Raising gluten-free children can be a tough job. A gluten-free diet can already be enough of a headache, requiring major changes in your own kitchen, how you celebrate the holidays, and dining out. Then there’s the matter of school, a whole challenge in itself. Fortunately, the American Celiac Disease Alliance has stepped forward to make eating gluten-free lunches at school easier by providing information on its website, AmericanCeliac.org, regarding 504 plans and the National School Lunch Program, which can accommodate your child’s special dietary needs.
The federal government has provided in Section 504 of the Rehabilitation Act of 1973 protection from discrimination against the disabled in educational settings. According to the AmericanCeliac.org, “Students with a disability under this Act are afforded accommodations and modifications to their educational program to ensure equal access. Celiac disease may be considered a disability under this law.”
So how do you request a 504 plan for your celiac child? First, you should contact your child’s school and make it known that you’d like an evaluation for your child. AmericanCeliac.org says that saying that you are requesting a 504 evaluation for your child will get the process started. This will be followed by a meeting, which parents don’t have to attend, in order to produce a draft of what the plan will entail. The plan will include not only information about meals, but will also cover emergency contacts and notification, field trips, and activities in the classroom, among other issues. This plan can be reviewed on an annual basis and can be revised if circumstances require it.
AmericanCeliac.org offers a helpful breakdown of what needs to be documented for the purposes of qualifying a celiac child for a special gluten-free lunch program in a 504 plan. These include documentation of the disability with a description of how the disease affects the child’s diet as well as the “major life activity affected,” of which “the ability to learn is most important,” according to AmericanCeliac.org. Next, a list of foods that are eliminated from the child’s diet and a list of acceptable alternatives should also be provided. Demonstrating how the diet affects child in school should be included. Some states have a form specially designed for a doctor to fill out, and other states will require a detailed letter from the doctor. In view of the information provided, whether or not the child should received special gluten-free lunches will be decided upon on an individual basis.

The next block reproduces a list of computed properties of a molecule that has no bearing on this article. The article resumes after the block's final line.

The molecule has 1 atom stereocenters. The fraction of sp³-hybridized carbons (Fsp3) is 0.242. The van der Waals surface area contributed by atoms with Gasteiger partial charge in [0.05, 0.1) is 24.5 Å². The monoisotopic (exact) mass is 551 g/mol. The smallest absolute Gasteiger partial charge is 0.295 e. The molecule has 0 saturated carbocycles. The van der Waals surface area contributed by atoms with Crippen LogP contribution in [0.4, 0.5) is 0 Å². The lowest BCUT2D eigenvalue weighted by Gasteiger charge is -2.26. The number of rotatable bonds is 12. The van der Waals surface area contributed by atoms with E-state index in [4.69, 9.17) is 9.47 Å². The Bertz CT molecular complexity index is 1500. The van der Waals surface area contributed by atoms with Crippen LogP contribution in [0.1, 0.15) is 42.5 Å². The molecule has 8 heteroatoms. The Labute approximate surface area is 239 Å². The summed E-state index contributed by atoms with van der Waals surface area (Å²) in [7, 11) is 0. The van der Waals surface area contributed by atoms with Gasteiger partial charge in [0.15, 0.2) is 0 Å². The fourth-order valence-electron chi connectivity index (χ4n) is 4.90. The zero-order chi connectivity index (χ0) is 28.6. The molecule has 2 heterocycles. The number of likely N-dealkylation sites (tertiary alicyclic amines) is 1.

The National School Lunch Program is carried out by the Food Nutrition Services, which is part of the U.S. Department of Agriculture. It’s designed to offer “nutritionally balanced, low-coast or free lunches to children each school day,” according to the Food Nutrition Services department’s website. The program would require similar documentation as required for a 504 plan, and sometimes a 504 plan is also necessary.
For parents who are concerned about having their child labeled as disabled, there’s no need to worry. The American Celiac Disease Alliance assures us that the Family Education Rights and Privacy Act of 1974 (FERPA) prohibits information regarding disabilities from being included on a student’s transcripts and makes it so this information is only to be accessed by the appropriate school staff.
School shouldn’t have to be an ordeal for celiac children. In fact, it should be a place for them to thrive academically and socially and afford them with the opportunity to enjoy being “normal” kids. With a 504 plan and the National School Lunch Program, they now have that opportunity.
American Celiac Disease Alliance: At School http://americanceliac.org/for-families/at-school/
Food and Nutrition Service: National School Lunch Program http://www.fns.usda.gov/cnd/Lunch/
From our home to yours, Miranda Jade.